Ivor Cutler

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Ivor Cutler
Cutlerportrait.jpg
Background information
Born (1923-01-15)15 January 1923
Origin Glasgow, Scotland
Died 3 March 2006(2006-03-03) (aged 83)
Genres Spoken word, trad jazz, comedy rock
Occupations Poet, songwriter, humorist
Instruments Harmonium, piano
Years active 1959–2004
Labels Decca, Virgin, Harvest, Rough Trade, Creation

Ivor Cutler (15 January 1923 – 3 March 2006) was a Scottish poet, songwriter and humorist. He became known for his regular performances on BBC radio, and in particular his numerous sessions recorded for John Peel's influential radio programme, and later for Andy Kershaw's programme. He appeared in The Beatles' Magical Mystery Tour film in 1967 and on Neil Innes' television programmes. Cutler also wrote books for children and adults and was a teacher at A. S. Neill's Summerhill School and for 30 years in inner-city schools in London. He told Andy Kershaw on his radio show that he also gave private poetry lessons to individuals.

In live performances Cutler would often accompany himself on a harmonium. Phyllis King appears on several of his records, and for several years was a part of his concerts. She usually read small phrases but also read a few short stories. The two starred in a BBC radio series, King Cutler, in which they performed their material jointly and singly. Cutler also collaborated with pianist Neil Ardley and singer Robert Wyatt.

Early life[edit]

Cutler was born in Glasgow into a middle-class Jewish family of Eastern European descent. His father Jack Moris Cutler was a wholesale jeweller and had premises at 85 Queen Street, Glasgow.[1] He cited his childhood as the source of his artistic temperament, recalling a sense of displacement when his younger brother was born: "Without that I would not have been so screwed up as I am, and therefore not as creative."[2] In 1939 Cutler was evacuated to Annan.[3] He joined the Royal Air Force as a navigator in 1942 but was soon dismissed for "dreaminess".[4] He moved to London where he was employed by the Inner London Education Authority to teach music, dance, drama and poetry to 7- to 11-year-olds.[5] Cutler's deeply held views on humanity meant he disliked corporal punishment and on leaving a teaching job he held in the 1950s he cut up his tawse and handed the pieces to the class.[6] He was married briefly and had two children.

Musical career[edit]

Ivor Cutler at his flat in Gospel Oak, N. London in 1973

Cutler began writing songs and poetry in the late 1950s, making the first of many appearances on BBC radio on the Home Service, where he featured on the Monday Night at Home programme on 38 occasions between 1959 and 1963.[5] He gained popularity playing songs where he would often accompany himself on either a piano or the harmonium,[5] and this success led to the release of a series of records starting with 1959's Ivor Cutler of Y'Hup EP. Cutler continued to make appearances on the BBC's programmes during the 1960s, and as a result of an appearance on the television show Late Night Line-Up, he was noticed by Paul McCartney, who invited Cutler to appear in The Beatles' Magical Mystery Tour film.[7] In the film, Cutler plays bus conductor Buster Bloodvessel, who becomes passionately attracted to Ringo Starr's Aunt Jessie. Following this film role, Cutler recorded an LP, Ludo (1967), produced by The Beatles' George Martin, and credited to the Ivor Cutler Trio, made up of Cutler with bassist Gill Lyons and percussionist Trevor Tomkins. The LP, taking inspiration from trad jazz and boogie-woogie, sees Cutler playing the piano as well as his usual harmonium, and is considered the most traditionally musical of all his records.[5] After its release Cutler continued to perform for BBC radio, recording the first of his sessions for John Peel in 1969. Cutler's work on Peel's shows would introduce him to successive generations of fans, and in the early 1990s, Cutler said, "Thanks to Peel, I gained a whole new audience, to the amazement of my older fans, who find themselves among 16-to-35s in theatres, and wonder where they came from."[8]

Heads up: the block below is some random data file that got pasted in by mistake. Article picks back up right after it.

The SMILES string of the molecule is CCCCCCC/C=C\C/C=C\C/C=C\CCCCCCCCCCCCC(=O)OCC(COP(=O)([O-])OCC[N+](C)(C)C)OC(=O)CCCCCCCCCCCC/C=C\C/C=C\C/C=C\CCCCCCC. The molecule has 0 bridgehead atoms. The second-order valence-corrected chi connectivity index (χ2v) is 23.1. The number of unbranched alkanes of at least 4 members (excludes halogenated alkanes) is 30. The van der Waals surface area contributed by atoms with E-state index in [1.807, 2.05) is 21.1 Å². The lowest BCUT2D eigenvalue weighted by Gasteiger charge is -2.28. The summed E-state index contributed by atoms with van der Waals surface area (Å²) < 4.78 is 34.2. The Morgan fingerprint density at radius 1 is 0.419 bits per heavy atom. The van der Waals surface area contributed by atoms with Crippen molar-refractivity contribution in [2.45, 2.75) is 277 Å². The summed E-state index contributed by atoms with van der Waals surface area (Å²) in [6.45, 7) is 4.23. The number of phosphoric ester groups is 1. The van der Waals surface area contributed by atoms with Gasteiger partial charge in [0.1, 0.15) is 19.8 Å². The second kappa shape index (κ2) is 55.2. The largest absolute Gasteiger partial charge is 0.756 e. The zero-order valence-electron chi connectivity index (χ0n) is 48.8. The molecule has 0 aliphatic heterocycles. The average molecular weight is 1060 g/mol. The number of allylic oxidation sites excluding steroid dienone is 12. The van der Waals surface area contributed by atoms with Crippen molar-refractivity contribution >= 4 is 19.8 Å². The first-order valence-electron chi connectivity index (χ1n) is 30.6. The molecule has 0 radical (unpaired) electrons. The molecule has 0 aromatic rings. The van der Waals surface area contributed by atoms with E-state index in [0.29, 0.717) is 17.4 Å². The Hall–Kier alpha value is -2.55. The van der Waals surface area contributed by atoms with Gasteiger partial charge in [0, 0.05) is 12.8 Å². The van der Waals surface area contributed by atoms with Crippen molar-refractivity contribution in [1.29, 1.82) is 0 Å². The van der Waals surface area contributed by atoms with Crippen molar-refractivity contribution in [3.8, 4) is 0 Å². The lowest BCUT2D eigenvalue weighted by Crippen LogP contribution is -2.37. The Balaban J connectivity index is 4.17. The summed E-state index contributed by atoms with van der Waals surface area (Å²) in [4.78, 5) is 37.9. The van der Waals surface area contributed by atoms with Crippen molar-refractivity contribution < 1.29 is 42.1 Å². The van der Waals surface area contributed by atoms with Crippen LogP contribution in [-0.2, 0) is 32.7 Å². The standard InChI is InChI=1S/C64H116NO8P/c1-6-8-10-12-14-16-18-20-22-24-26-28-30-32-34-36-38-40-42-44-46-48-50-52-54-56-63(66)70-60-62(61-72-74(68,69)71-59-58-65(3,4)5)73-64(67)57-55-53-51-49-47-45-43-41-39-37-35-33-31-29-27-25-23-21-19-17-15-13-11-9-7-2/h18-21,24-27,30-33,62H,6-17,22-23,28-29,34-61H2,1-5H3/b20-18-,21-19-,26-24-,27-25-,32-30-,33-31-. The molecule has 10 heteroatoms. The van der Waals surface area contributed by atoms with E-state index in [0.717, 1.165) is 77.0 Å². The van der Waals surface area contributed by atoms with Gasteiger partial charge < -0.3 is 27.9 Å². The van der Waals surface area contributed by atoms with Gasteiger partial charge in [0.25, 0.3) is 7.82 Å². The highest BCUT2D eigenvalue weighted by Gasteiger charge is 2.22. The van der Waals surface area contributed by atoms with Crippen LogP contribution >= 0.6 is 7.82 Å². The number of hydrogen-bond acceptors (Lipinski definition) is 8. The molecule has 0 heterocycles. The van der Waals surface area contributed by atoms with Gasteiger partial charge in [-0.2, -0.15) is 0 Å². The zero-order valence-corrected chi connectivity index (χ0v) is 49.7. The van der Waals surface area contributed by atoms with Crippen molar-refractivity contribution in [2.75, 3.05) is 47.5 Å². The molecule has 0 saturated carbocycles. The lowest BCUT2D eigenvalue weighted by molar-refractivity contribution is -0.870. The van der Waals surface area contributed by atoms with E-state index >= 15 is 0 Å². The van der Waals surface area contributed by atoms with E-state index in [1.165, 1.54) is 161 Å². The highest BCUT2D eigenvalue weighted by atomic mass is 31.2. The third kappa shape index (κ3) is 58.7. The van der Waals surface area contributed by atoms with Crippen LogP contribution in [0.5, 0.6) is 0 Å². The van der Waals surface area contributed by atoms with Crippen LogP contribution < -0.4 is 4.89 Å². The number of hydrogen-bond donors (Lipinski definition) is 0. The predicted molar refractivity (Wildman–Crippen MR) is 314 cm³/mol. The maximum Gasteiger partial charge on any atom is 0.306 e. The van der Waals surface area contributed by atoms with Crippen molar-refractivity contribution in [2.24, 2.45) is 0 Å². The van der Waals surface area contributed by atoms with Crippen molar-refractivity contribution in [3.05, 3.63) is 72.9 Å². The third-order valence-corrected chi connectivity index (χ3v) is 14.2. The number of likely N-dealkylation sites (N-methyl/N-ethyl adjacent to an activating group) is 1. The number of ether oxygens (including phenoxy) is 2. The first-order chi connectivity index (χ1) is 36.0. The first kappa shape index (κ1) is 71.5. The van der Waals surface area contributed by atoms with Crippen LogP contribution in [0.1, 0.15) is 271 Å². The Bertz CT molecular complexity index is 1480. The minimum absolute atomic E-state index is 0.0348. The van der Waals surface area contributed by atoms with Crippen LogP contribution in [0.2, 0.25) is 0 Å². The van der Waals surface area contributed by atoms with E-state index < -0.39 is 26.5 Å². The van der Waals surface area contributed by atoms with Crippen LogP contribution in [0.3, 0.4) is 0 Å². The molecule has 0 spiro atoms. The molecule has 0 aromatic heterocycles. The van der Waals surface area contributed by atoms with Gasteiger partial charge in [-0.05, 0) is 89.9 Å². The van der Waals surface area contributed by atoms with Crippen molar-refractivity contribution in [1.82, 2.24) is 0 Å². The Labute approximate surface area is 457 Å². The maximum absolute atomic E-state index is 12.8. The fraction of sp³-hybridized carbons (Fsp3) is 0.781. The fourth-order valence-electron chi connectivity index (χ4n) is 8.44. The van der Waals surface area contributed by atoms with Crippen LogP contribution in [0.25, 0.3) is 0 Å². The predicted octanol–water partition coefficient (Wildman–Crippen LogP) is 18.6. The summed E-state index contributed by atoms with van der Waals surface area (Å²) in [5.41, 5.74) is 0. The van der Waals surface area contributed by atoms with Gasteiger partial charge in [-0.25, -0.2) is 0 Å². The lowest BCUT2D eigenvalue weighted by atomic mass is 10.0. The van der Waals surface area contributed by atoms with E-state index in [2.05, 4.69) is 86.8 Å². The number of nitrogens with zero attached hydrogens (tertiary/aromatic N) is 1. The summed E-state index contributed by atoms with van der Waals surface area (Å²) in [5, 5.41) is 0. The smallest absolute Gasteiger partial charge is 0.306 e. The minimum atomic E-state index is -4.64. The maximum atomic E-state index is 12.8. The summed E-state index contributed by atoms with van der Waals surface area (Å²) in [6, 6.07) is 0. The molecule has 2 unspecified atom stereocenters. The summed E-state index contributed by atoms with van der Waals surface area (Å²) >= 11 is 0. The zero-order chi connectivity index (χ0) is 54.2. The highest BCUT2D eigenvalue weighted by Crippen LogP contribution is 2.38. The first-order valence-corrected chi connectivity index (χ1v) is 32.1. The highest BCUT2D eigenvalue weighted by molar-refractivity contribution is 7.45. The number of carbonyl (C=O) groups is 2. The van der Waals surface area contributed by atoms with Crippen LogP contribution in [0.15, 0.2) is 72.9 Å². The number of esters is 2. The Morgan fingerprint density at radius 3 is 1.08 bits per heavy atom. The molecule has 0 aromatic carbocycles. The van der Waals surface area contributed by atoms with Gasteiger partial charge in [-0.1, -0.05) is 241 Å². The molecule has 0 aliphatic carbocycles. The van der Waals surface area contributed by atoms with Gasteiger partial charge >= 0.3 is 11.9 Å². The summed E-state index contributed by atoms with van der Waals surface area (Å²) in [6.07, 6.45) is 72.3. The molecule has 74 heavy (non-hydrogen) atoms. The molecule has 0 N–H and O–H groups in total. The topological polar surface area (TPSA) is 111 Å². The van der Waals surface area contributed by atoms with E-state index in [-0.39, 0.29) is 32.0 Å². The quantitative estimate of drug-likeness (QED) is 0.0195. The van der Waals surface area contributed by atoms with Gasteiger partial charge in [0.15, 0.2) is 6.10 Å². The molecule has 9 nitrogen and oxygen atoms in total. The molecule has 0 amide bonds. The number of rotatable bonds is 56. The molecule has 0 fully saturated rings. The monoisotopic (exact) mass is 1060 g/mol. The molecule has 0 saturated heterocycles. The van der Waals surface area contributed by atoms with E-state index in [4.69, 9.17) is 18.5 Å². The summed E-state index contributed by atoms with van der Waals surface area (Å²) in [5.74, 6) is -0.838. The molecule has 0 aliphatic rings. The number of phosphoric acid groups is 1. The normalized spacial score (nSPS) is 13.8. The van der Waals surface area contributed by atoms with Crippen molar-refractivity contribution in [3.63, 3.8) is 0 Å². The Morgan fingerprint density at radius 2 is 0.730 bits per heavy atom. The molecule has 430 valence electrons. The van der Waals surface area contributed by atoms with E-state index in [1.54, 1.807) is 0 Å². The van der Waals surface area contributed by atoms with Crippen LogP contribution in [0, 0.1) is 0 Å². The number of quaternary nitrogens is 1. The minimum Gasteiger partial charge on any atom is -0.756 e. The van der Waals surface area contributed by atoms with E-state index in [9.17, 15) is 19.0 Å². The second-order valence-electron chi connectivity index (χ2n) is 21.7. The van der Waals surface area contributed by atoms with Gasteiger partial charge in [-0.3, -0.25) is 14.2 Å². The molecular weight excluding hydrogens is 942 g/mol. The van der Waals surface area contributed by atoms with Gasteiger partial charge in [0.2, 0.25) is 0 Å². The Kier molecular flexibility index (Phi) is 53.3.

In the 1970s, Neil Ardley had Cutler sing on his A Symphony of Amaranths LP (1971),[9] and former-Soft Machine singer Robert Wyatt asked Cutler to play harmonium and sing on two of the tracks on his Rock Bottom LP (1974). The collaboration with Wyatt led to Cutler being signed to Wyatt's record label Virgin Records, for whom Cutler recorded three LPs in the mid-1970s: Dandruff (1974), Velvet Donkey (1975) and Jammy Smears (1976). (It also led to Wyatt covering Cutler's "Go and sit upon the grass".) Each of these discs intersperses Cutler's poems and songs with readings by his performing companion Phyllis King.